Having concluded that the criteria for issuance of this authorization under section 564(c) of the Act (21 U.S.C. § 360bbb-3(b)) are met, I am authorizing the emergency use, by the general public,3 of certain N95 respirators to help reduce wearer exposure to pathogenic biological airborne particulates during a public health medical emergency involving Swine Influenza A, subject to the terms of this authorization.4
I. Criteria for Issuance of Authorization
 I have concluded that the emergency use of certain N95 respirators meets the criteria for issuance of an authorization under section 564(c) of the Act, because I have concluded that:
(1) Swine Influenza A can cause influenza, a serious or life-threatening disease or condition;
(2) based on the totality of scientific evidence available to FDA, it is reasonable to believe that certain N95 respirators may be effective in preventing influenza by reducing wearer exposure to pathogenic biological airborne particulates, and that the known and potential benefits of certain N95 respirators, when used for the prevention of influenza, outweigh the known and potential risks of such products; and
(3) there is no adequate, approved, and available alternative to the emergency use of certain N95 respirators in the prevention of influenza.5,6
 Therefore, I have concluded that the emergency use of certain N95 respirators for the prevention of influenza through reduced wearer exposure to pathogenic biological airborne particulates meets the above statutory criteria for issuance of an authorization.
II. Scope of Authorization
 I have concluded, pursuant to section 564(d)(1) of the Act, that the scope of this authorization is limited to the use, by the general public, of authorized N95 respirators to help reduce wearer exposure to pathogenic biological airborne particulates during a public health medical emergency involving Swine Influenza A.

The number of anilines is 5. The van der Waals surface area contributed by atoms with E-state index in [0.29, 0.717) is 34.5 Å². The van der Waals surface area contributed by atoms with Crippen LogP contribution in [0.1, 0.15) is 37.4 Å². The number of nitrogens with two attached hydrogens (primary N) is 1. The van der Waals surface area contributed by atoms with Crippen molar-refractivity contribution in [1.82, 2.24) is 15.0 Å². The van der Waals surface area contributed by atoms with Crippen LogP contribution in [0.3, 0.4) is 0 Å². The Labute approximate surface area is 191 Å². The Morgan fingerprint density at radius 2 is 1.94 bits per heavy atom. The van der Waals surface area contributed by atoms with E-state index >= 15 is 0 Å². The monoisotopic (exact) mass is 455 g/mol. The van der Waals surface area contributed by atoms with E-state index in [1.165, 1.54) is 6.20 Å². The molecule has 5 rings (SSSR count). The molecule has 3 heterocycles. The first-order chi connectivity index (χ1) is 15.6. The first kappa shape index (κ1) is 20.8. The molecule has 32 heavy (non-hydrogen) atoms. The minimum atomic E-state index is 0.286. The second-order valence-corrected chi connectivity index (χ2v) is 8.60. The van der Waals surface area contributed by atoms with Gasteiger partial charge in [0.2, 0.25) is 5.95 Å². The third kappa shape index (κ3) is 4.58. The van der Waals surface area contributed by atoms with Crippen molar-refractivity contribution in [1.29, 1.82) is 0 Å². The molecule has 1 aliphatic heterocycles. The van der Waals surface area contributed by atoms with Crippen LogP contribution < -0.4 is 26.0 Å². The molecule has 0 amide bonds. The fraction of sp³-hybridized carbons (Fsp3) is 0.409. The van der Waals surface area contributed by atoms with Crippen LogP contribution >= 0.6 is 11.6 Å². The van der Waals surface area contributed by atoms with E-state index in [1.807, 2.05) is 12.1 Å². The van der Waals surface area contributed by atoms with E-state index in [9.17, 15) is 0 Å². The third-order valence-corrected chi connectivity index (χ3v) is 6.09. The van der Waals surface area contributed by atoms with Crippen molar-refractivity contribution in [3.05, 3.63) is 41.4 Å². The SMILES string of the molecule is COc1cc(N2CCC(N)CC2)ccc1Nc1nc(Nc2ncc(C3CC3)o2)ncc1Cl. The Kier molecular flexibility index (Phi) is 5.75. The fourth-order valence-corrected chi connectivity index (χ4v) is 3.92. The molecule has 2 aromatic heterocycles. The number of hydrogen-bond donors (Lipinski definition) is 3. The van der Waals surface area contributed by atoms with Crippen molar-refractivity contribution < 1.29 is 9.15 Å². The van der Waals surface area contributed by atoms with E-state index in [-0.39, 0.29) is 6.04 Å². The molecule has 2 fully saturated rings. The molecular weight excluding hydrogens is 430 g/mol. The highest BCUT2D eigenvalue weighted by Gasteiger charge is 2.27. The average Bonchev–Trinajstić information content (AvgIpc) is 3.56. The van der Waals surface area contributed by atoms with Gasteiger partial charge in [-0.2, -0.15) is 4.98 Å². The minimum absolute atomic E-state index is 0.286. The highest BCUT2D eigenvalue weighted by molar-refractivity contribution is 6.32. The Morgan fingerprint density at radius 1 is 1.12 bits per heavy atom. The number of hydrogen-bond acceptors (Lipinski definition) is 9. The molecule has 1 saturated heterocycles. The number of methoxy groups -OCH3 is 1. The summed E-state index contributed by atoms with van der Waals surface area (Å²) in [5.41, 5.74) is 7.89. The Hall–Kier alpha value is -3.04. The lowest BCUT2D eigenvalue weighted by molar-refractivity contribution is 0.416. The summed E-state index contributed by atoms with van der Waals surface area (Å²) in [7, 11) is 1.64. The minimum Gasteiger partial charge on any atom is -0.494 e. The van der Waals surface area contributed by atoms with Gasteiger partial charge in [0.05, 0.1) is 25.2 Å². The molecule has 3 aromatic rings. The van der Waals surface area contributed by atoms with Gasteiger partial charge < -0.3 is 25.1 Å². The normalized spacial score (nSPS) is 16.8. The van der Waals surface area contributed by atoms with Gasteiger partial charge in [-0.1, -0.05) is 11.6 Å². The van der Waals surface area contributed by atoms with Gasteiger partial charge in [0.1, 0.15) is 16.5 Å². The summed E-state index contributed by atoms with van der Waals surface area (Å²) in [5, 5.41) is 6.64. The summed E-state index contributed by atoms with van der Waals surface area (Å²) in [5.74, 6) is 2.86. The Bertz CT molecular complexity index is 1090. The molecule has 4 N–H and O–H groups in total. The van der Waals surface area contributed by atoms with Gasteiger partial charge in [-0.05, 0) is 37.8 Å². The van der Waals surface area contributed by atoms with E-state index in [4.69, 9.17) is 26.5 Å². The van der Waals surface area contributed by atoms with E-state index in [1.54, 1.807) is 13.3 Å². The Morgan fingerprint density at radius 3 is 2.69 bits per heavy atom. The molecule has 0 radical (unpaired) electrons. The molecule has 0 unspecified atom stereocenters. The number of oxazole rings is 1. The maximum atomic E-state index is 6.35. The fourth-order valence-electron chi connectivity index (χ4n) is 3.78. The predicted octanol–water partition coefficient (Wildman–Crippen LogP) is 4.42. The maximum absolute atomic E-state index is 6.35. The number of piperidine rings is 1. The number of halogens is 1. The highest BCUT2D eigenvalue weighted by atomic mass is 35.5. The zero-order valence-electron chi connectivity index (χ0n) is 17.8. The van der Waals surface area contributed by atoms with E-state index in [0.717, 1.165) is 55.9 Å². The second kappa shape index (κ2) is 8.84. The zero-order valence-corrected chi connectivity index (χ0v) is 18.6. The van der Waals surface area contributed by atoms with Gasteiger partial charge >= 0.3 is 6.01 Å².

The authorized N95 respirators are as follows:
ManufacturerModel
3M8210
8000
9210
1860
1870
Moldex2200
2212
2201
Moldex-Metrics3000
3001
3002
3003
Gerson1730
Kimberley-ClarkPFR95-170
PFR95-174
 The above products, as deployed from the Strategic National Stockpile before or after the signing of this letter of authorization, are authorized to be made available to recipients when accompanied by the following written information pertaining to the emergency use:
• Summary Fact Sheet for Disposable Respirators for Use During the Swine Flu Emergency, as attached7
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 In addition, they may be made available to recipients in the form (i.e., with the packaging and labeling) in which they are customarily sold for use, as long as they are accompanied by the above-mentioned Summary Fact Sheet.8
 I have concluded, pursuant to section 564(d)(2) of the Act, that it is reasonable to believe that the known and potential benefits of authorized N95 respirators, when used to prevent influenza by reducing wearer exposure to pathogenic biological airborne particulates, outweigh the known and potential risks of such products.